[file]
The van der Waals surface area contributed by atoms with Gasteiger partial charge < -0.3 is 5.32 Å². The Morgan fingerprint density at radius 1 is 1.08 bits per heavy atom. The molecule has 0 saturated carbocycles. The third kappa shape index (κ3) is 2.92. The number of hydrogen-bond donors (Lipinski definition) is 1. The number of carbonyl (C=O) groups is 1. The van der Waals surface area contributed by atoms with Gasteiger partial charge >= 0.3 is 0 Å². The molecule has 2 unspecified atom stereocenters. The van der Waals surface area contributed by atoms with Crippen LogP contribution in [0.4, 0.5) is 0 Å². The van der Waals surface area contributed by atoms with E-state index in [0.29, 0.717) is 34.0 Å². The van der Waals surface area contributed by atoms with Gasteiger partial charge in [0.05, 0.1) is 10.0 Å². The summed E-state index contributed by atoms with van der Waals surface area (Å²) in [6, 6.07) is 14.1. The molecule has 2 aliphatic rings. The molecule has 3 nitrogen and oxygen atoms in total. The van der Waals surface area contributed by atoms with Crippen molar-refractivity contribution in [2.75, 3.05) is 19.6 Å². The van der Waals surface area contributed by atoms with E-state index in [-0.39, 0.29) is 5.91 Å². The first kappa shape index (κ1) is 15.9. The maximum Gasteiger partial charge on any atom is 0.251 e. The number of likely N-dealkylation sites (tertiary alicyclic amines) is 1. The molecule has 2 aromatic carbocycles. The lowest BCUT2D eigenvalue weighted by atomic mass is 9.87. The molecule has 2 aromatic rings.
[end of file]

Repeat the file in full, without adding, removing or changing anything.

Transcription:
The van der Waals surface area contributed by atoms with Gasteiger partial charge < -0.3 is 5.32 Å². The Morgan fingerprint density at radius 1 is 1.08 bits per heavy atom. The molecule has 0 saturated carbocycles. The third kappa shape index (κ3) is 2.92. The number of hydrogen-bond donors (Lipinski definition) is 1. The number of carbonyl (C=O) groups is 1. The van der Waals surface area contributed by atoms with Gasteiger partial charge >= 0.3 is 0 Å². The molecule has 2 unspecified atom stereocenters. The van der Waals surface area contributed by atoms with Crippen LogP contribution in [0.4, 0.5) is 0 Å². The van der Waals surface area contributed by atoms with E-state index in [0.29, 0.717) is 34.0 Å². The van der Waals surface area contributed by atoms with Gasteiger partial charge in [0.05, 0.1) is 10.0 Å². The summed E-state index contributed by atoms with van der Waals surface area (Å²) in [6, 6.07) is 14.1. The molecule has 2 aliphatic rings. The molecule has 3 nitrogen and oxygen atoms in total. The van der Waals surface area contributed by atoms with Crippen molar-refractivity contribution in [2.75, 3.05) is 19.6 Å². The van der Waals surface area contributed by atoms with E-state index in [-0.39, 0.29) is 5.91 Å². The first kappa shape index (κ1) is 15.9. The maximum Gasteiger partial charge on any atom is 0.251 e. The number of likely N-dealkylation sites (tertiary alicyclic amines) is 1. The molecule has 2 aromatic carbocycles. The lowest BCUT2D eigenvalue weighted by atomic mass is 9.87. The molecule has 2 aromatic rings.